Around the world, consumers are increasingly opting for specialized diets that address their desire to eat organic, low-fat, low-carb, or eliminate ingredients based on food sensitivities, allergies or personal convictions. Approximately two-thirds of the respondents (64%) in Nielsen's (nielsen.com) new Global Health and Ingredient-Sentiment Survey said they follow a diet that limits or prohibits consumption of at least some foods or ingredients; response rates in Africa/Middle East (84%) and Asia-Pacific (72%) were higher than global average. As well, two-thirds of global consumers (68%) said they were willing to pay more for foods without undesirable ingredients.
"Consumers want to eat in ways that address real dietary concerns, but they can't do it alone. They need help from food manufacturers to offer products formulated with an eye towards food sensitivities and other specialized diets, and they need help from retailers to stock shelves with a proper assortment of foods that cater to a wider variety of consumer needs," says Andrew Mandzy, director of Strategic Insights, Nielsen. "This is a significant opportunity for food retailers and manufacturers, but even within individual markets, health and wellness is not a one-size fits all approach. Retailers and manufacturers need to identify high-potential segments and the drivers of engagement for these consumers and, then tailor their messages and products accordingly."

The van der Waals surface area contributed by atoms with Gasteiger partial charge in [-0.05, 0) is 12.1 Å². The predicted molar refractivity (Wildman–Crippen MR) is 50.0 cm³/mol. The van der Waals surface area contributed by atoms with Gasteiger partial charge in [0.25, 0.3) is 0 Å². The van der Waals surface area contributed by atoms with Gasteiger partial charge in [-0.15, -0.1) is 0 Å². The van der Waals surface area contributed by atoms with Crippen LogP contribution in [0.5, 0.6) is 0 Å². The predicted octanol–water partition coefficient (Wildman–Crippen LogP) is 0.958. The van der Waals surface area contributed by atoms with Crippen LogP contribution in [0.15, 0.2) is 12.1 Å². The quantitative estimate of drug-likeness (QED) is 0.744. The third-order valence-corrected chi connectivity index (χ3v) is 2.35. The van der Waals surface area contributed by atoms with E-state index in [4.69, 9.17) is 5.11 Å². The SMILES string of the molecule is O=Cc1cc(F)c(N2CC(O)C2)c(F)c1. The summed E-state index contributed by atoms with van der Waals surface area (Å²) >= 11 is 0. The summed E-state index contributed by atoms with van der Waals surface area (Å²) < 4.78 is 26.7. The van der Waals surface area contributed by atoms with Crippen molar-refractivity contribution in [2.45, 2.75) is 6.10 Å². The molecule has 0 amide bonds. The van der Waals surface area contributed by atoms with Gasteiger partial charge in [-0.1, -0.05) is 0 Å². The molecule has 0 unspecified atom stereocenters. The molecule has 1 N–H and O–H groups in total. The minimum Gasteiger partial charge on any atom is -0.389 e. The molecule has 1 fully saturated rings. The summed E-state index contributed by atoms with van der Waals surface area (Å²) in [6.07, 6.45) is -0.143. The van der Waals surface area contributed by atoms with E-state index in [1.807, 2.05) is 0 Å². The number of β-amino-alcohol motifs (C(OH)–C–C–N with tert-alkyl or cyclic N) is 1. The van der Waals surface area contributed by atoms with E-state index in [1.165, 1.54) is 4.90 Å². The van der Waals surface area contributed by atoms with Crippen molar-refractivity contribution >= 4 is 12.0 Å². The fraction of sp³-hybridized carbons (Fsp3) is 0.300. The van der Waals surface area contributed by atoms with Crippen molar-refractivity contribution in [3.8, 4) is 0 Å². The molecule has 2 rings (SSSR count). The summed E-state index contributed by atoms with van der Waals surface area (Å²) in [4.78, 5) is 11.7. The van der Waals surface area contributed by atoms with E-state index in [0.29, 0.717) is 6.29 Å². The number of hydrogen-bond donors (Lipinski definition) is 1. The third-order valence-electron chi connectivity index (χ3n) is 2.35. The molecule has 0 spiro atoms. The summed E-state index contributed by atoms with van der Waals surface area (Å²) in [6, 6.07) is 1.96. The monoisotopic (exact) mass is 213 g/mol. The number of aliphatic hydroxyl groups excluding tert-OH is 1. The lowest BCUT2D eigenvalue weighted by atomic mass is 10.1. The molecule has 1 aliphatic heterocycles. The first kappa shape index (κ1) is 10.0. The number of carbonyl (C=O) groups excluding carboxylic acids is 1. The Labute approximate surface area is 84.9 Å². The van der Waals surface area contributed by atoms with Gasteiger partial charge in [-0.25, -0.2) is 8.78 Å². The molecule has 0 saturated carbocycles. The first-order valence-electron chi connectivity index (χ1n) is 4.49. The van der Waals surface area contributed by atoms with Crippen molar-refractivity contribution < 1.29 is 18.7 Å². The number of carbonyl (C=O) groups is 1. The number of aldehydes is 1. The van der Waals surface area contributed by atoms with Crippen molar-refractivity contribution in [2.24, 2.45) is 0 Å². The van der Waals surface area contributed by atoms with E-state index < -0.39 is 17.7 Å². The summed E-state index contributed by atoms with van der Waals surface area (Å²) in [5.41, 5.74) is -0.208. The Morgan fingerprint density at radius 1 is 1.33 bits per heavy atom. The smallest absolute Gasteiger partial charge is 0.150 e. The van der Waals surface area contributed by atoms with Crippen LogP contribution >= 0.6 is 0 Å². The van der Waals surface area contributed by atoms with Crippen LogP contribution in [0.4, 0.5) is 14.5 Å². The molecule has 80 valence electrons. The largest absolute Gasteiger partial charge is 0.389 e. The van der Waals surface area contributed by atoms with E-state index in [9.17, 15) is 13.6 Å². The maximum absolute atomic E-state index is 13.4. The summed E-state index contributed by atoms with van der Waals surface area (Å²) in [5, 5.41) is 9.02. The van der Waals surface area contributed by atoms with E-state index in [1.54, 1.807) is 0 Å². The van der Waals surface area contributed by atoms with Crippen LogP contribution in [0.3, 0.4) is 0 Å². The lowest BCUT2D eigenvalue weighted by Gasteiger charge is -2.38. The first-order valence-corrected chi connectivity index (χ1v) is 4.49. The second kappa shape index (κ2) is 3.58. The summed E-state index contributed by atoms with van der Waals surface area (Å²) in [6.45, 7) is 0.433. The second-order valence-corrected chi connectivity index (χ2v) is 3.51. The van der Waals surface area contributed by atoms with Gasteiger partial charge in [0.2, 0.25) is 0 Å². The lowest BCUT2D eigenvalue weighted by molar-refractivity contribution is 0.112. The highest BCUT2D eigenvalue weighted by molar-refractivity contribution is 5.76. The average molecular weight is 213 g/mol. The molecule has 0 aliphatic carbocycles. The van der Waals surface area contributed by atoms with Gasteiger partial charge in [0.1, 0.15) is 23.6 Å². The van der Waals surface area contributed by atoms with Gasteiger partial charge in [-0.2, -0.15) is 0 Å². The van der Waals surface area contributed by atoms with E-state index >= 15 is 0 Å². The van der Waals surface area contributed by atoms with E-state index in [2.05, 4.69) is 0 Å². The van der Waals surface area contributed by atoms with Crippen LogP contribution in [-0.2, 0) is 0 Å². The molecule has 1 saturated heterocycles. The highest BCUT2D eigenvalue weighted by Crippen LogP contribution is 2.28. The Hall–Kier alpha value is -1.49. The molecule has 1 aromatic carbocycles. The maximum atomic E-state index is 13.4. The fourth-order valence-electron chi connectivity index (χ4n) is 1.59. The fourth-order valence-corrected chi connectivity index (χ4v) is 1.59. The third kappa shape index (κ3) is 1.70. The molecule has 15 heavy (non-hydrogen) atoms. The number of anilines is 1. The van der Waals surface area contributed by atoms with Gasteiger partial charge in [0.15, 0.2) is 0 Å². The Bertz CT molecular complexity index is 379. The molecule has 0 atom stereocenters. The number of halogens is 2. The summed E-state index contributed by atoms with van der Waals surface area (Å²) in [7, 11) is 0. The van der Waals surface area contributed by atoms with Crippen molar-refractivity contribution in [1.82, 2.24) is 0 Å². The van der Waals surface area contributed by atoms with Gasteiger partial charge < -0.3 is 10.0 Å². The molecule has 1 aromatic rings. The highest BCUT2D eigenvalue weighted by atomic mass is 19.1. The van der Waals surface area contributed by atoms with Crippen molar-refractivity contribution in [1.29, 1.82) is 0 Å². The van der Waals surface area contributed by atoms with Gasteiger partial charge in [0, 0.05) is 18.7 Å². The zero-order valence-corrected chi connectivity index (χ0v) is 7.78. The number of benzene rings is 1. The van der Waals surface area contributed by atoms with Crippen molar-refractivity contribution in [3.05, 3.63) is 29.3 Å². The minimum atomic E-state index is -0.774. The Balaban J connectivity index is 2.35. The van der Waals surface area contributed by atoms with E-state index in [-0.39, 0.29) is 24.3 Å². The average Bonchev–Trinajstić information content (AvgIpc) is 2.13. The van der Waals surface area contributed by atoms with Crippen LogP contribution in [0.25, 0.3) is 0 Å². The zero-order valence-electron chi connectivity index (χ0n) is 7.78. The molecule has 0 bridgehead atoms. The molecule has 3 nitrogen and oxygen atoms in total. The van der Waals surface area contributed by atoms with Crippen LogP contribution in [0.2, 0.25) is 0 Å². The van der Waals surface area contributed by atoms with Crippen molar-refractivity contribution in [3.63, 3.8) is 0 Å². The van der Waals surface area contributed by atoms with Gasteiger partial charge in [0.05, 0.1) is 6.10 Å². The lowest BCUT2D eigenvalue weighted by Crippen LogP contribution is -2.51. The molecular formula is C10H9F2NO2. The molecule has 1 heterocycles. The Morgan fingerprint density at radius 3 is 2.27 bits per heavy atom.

Key drivers of these eating trends include:
Food sensitivities on the rise: More than one-third (36%) of global survey respondents say they or someone in their household have an allergy or intolerance to one or more foods. Dairy or lactose and shellfish allergies are the most common self-reported food allergies or intolerances, each cited by 12% of global respondents.
Regional dietary preferences: Dietary restrictions are higher than the average due to both cultural and religious customs in both Africa/Middle East and in Asia-Pacific. More than eight in 10 African/Middle Eastern respondents (84%) follow a special diet that limits their consumption of selected foods, with Halal being the most commonly cited diet (48%). Respondents in Asia-Pacific are also more likely than the global average to say they follow a special diet (72%) and most likely to adhere to a vegetarian diet (19% versus 14% globally). Nielsen retail sales data suggests that many North American and European consumers are cutting back on foods that are high in fat, sugar and sodium. Half of North American respondents say they follow a special diet, followed by 44% of European respondents.
Food as medicine: 70% of global respondents said they actively make dietary choices to help prevent health conditions such as obesity, diabetes, high cholesterol or hypertension. According to the World Health Organization (WHO), chronic disease such as type 2 diabetes, cardiovascular disease and cancer are expected to account for 73% of deaths globally by 2020, up from roughly 60% in 2001.